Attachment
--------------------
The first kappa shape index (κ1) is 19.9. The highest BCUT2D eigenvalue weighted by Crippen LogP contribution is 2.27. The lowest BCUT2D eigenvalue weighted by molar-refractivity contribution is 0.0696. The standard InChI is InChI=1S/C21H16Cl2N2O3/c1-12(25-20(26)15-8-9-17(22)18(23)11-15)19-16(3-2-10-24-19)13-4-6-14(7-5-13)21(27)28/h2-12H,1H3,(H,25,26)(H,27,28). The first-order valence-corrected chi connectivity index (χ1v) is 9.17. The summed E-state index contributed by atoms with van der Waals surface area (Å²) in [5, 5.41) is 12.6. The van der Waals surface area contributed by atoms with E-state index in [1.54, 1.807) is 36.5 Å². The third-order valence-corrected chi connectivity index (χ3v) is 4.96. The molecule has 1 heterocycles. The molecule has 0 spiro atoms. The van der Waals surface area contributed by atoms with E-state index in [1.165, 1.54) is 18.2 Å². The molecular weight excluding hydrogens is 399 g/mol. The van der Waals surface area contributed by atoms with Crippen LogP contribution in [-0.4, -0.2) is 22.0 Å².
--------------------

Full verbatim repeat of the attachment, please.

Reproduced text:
The first kappa shape index (κ1) is 19.9. The highest BCUT2D eigenvalue weighted by Crippen LogP contribution is 2.27. The lowest BCUT2D eigenvalue weighted by molar-refractivity contribution is 0.0696. The standard InChI is InChI=1S/C21H16Cl2N2O3/c1-12(25-20(26)15-8-9-17(22)18(23)11-15)19-16(3-2-10-24-19)13-4-6-14(7-5-13)21(27)28/h2-12H,1H3,(H,25,26)(H,27,28). The first-order valence-corrected chi connectivity index (χ1v) is 9.17. The summed E-state index contributed by atoms with van der Waals surface area (Å²) in [5, 5.41) is 12.6. The van der Waals surface area contributed by atoms with E-state index in [1.54, 1.807) is 36.5 Å². The third-order valence-corrected chi connectivity index (χ3v) is 4.96. The molecule has 1 heterocycles. The molecule has 0 spiro atoms. The van der Waals surface area contributed by atoms with E-state index in [1.165, 1.54) is 18.2 Å². The molecular weight excluding hydrogens is 399 g/mol. The van der Waals surface area contributed by atoms with Crippen LogP contribution in [-0.4, -0.2) is 22.0 Å².